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Regardless of how carefully you drive, it’s almost impossible to prevent alloy wheels from picking up dirt and grime. From brake dust to mud and rain, alloys are exposed to the element so it’s important to regularly clean and protect your alloys to make sure they’re always cared for and look like new.

 

Before You Start

In an ideal world, we’d clean our alloys after every trip, but this isn’t realistic for most car owners. Compromise with a fortnightly wipe over, and help keep your alloys in good condition.

If you’re washing the entire exterior of the car, you should clean your alloys first. This is because you’ll want to minimise brake dust splashing onto your recently polished paintwork – trust us, it’s must easier to do the wheels first!

You should also avoid cleaning your alloys when they are still warm from driving – allow them to cool first, then clean.

Removing the Wheels

It is far easier to clean an alloy wheel when it has been removed from the car, which will allow you better access to those hard-to-reach areas. If you want to give your wheels the full treatment, follow the steps below to safely remove them:

  • Park on a level surface and ensure the handbrake is turned on
  • Using a wheel brace, loosen the nuts by a couple of turns
  • Jack up the car using the jack supplied with the car or a trolley jack (consult the owner’s manual if you are unsure of your car’s jacking point)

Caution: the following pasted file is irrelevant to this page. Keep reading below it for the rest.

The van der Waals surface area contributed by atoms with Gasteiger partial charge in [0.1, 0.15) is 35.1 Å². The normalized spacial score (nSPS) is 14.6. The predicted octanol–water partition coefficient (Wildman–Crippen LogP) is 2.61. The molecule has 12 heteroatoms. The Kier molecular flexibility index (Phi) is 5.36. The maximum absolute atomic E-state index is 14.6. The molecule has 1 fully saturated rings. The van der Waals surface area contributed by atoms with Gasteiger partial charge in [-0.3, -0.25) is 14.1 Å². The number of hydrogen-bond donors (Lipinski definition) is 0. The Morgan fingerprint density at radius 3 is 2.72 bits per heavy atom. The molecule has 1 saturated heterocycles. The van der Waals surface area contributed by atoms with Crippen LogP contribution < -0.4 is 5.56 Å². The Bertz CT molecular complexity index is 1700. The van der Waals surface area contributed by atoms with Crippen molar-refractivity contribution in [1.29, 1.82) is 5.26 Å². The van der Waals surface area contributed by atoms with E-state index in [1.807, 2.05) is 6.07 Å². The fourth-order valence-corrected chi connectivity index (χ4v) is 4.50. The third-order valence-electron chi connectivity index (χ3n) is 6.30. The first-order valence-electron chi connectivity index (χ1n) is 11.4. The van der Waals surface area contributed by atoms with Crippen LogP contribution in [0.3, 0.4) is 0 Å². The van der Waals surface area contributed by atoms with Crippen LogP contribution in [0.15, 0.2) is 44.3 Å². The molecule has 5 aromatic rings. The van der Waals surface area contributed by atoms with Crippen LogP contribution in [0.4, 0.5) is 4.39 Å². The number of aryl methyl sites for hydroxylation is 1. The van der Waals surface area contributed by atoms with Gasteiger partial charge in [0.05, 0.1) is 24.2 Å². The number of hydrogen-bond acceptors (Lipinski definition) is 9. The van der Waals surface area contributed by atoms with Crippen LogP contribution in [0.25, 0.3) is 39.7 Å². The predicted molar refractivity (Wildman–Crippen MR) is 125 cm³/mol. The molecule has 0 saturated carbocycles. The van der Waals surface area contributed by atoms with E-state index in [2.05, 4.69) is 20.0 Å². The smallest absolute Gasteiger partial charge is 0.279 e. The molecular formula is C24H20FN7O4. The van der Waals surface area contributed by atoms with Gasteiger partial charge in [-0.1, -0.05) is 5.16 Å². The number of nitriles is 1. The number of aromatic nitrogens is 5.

• Place an axle stand beneath the suitable jacking point and carefully lower the car onto the stand
  • Remove the loosened wheel nuts and the wheel

After removing the wheel, it is important to make sure that the alloy does not touch the ground as this could scratch or damage the surface. Suspend the wheel on two lengths of wood, placed under the rubber of the tyre.

Make sure the wheel is fully cleaned and secured returned to the car before starting work on the next wheel.

If you want to look after your wheels without the workout involved in removing them, Simoniz have a 3 step wheel plan to make it easy.

Brake Dust

Brake dust is the by-product of friction between brake discs and brake pads – made up of carbon filings, metal filings and adhesive residues. You should remove brake dust regularly as it can be corrosive; over time, it can compromise the structural integrity of the wheel and lead to cracks and splits.

The first job when cleaning alloy wheels should always be clearing brake dust and debris. Use a hose or jet washer to remove all dust and debris from the alloy wheels. Clearing brake dust with water will also help reduce the risk of scratching the surface of the wheel during the cleaning process.

Simoniz – there are 3 steps to beautiful wheelsAlloy Wheel Deep Clean

Alloys can get scratched and scuffed, and most cleaners contain acids which get into these scratches and cause corrosion. Simoniz Ultracare Alloy Cleaner has no acid, so it doesn’t damage your wheels, and still provides a deep clean for a sparkling finish. A special Wheel Brush can help you reach difficult areas such as in between the spokes.

Applying Simoniz Complete Wheel Protector  can help cultivate a protective barrier against brake dust and road grime. The simple spray feature makes application quick and easy.

Completing the Look

For extra protection and an added shine, applying wax or polish to the alloy wheel can have structural benefits and improve the appearance of the alloys. Use Back to Black Tyreshine to restore your tyres to their original shiny finish, making your wheels look as good as new.

Written by Bruce Ellis